It also may have to do with a threshold of acceptance for professionial imaging. 1/3" is the lowest threshold IMHO but is becoming much more accepted lately. That doesn't mean that any camera in any format can't make interesting and beautiful pictures. Just that each format has it's pro's and con's as we witness in 1/3" DV wide landscapes images.

Rob Lohman June 27th, 2004 05:13 AM

Well, a CCD chip has only so much pixels to see differences. The
wider you go the faster detail changes on a smaller scale
(usually). So I'd say at some point the CCD's just can't see the
extra information anymore.

As for the camera's lower quality compression. I'd say this is
mainly due to processing power available. The DV codec inside
such camera's is probably just of a lower quality than the DV
codecs we use in our PC's, simply due to processing power. I
have no proof for this, but it does make sense. First they need
to combine 3 datachannels into one which is already 30 MB/s.

Then they also need to do this quite resource heavy DCT
compression algorithm and lay it to tape all within a second for
30 frames. That's quite a few things to do. And I'm not even
counting things like white balancing or other effects etc.

So I would not be that surprised if they cut some corners on
implementing the DV codec.

This is all just a guessing on my part, ofcourse...

Dan Uneken June 27th, 2004 10:06 AM

I guess that's why some people are looking to capture raw uncompressed video. See this little thread (800 something replies):


Andre De Clercq June 27th, 2004 10:15 AM

DV encoding/decoding seldon shows it's shortcommings in terms of resolution..the high resolution parts of the image get a digital value (if above a "visible treshold") just like the "low resolution" area's. So resolution as such doesn't belong to the DV codec. Resolution is limited to 720x480 (576) points for the "ideal" camera. Rather artefacts like blocking, quilting, mousquito noise... are the DV shortcommings. There are differences in DV encoding quality. Once the DCT tranformation has taken place (a mathematical process equal for all cams) come the tricky steps like optimal quantization table choice, motion estimation...and these approaches ( not fully defined in the bluebook) can make the difference. Again,.. not in terms of image resolution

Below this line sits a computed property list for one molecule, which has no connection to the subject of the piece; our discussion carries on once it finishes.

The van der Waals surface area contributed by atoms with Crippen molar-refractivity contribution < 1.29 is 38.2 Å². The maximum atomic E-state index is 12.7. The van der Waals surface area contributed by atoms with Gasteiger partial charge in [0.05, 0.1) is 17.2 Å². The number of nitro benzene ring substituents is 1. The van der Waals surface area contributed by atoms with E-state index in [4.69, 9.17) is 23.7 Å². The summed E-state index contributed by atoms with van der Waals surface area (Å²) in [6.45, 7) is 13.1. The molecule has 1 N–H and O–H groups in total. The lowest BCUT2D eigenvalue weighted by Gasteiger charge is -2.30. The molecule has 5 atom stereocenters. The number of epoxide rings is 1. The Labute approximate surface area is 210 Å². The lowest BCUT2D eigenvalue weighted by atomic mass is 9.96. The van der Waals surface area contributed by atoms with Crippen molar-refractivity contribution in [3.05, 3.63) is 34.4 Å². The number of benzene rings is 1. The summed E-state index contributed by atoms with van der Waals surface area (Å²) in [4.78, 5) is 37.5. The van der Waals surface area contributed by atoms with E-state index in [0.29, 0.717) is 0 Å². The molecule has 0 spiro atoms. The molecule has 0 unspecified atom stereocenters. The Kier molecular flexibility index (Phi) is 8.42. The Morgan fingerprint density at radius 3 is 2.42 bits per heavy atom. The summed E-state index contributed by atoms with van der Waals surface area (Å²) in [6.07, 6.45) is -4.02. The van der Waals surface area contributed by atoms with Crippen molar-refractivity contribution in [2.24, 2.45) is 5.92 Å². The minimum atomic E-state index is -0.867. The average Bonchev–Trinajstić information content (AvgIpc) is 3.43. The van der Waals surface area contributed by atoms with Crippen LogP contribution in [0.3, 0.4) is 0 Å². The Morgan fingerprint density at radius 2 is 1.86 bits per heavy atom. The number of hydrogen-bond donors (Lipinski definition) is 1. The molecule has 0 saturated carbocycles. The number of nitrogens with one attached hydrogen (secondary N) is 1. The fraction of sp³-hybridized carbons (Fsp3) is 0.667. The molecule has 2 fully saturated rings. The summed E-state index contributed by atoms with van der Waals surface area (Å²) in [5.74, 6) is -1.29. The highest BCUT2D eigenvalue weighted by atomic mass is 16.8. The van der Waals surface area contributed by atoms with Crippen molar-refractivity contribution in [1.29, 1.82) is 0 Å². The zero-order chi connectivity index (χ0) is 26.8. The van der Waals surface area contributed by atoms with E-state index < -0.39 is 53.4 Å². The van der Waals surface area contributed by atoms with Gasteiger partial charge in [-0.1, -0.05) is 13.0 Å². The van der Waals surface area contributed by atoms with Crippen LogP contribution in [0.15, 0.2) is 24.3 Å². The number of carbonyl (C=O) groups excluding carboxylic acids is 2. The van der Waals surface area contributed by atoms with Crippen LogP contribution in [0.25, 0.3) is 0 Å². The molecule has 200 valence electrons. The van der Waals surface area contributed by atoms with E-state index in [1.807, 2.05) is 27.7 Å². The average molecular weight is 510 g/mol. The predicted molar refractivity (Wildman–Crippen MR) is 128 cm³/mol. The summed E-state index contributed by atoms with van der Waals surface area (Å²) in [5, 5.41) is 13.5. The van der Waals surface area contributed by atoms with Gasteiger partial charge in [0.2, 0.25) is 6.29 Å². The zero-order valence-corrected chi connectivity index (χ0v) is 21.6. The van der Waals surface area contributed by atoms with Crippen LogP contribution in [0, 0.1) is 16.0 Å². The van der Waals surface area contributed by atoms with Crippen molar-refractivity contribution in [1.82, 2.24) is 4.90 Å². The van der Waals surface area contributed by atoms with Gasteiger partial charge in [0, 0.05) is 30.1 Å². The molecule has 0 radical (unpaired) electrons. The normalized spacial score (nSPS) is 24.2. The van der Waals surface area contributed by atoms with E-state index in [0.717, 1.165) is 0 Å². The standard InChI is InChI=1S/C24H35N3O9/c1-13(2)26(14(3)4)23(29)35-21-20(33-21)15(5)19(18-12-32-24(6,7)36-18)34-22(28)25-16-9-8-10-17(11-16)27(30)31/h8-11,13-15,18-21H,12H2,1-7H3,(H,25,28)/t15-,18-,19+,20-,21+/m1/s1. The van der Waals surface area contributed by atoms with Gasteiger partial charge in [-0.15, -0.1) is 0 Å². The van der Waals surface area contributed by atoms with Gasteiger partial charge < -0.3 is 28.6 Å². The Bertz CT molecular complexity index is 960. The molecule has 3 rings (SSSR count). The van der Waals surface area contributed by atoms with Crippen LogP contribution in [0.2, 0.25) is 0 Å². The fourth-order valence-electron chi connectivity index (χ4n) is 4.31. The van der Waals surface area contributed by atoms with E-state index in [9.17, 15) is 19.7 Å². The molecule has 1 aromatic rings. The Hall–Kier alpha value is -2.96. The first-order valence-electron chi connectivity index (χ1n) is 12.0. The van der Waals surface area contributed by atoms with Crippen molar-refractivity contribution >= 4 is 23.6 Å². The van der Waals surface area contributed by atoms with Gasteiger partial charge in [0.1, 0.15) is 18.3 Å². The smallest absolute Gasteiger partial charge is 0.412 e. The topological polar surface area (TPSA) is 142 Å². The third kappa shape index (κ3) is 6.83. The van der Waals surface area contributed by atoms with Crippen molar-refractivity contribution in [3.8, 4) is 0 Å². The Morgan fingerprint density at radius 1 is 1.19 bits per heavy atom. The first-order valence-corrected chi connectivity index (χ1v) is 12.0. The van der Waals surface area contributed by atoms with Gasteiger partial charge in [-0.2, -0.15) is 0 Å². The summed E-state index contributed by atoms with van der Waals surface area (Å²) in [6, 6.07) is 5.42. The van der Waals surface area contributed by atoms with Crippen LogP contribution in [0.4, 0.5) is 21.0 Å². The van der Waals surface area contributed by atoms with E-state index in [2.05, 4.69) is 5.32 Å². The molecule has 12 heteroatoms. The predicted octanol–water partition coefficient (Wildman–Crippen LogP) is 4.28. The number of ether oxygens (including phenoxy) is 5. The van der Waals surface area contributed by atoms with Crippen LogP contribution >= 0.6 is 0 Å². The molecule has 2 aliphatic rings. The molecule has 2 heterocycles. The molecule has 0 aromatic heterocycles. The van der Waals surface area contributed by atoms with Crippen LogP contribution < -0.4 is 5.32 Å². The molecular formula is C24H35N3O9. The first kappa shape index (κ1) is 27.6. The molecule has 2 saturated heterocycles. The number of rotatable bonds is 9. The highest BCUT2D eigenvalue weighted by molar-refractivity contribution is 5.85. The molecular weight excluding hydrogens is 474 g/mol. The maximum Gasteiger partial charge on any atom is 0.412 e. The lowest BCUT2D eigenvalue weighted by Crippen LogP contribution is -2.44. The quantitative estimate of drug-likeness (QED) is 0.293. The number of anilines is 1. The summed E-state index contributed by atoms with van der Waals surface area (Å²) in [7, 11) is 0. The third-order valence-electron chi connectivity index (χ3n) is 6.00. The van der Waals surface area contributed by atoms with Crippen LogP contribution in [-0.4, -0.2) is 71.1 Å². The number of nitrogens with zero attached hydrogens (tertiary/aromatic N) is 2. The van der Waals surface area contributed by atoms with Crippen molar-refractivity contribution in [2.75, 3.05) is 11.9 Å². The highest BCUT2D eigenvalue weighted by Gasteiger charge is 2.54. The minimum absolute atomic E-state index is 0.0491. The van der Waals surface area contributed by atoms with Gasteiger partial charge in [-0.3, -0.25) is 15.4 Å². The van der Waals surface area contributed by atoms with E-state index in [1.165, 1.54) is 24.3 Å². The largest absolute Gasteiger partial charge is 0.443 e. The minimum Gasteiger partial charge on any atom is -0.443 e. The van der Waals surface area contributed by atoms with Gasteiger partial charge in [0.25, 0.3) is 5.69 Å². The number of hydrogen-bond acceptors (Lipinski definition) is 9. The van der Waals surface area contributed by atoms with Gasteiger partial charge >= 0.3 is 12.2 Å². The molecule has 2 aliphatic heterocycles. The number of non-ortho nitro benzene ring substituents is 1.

Dave Croft June 27th, 2004 12:18 PM

I have just bought a new Panasonic DVC30, and all this talk about chip sizes makes me depressed seen as though mine is just a incher :(

Bill Pryor June 27th, 2004 12:56 PM

The 1/4" chip camera will look good on its own. People have done documentaries using 3-chip 1/4" chip cameras. It\'s only when you intercut the footage with bigger cameras that you start seeing a difference. Or, if you\'ve been watching TV with high end footage and then see something shot with a smaller camera, you will think it\'s soft. Eventually, though, your eye gets accustomed to the look of whatever you\'re watching. Anyway, you don\'t shoot movies with video if high resolution is your main concern. That\'s what HD and film is for. Your 1/4" chip camera is probably about the same quality as the old VX1000, and look at all the world famous art house movies made with that camera.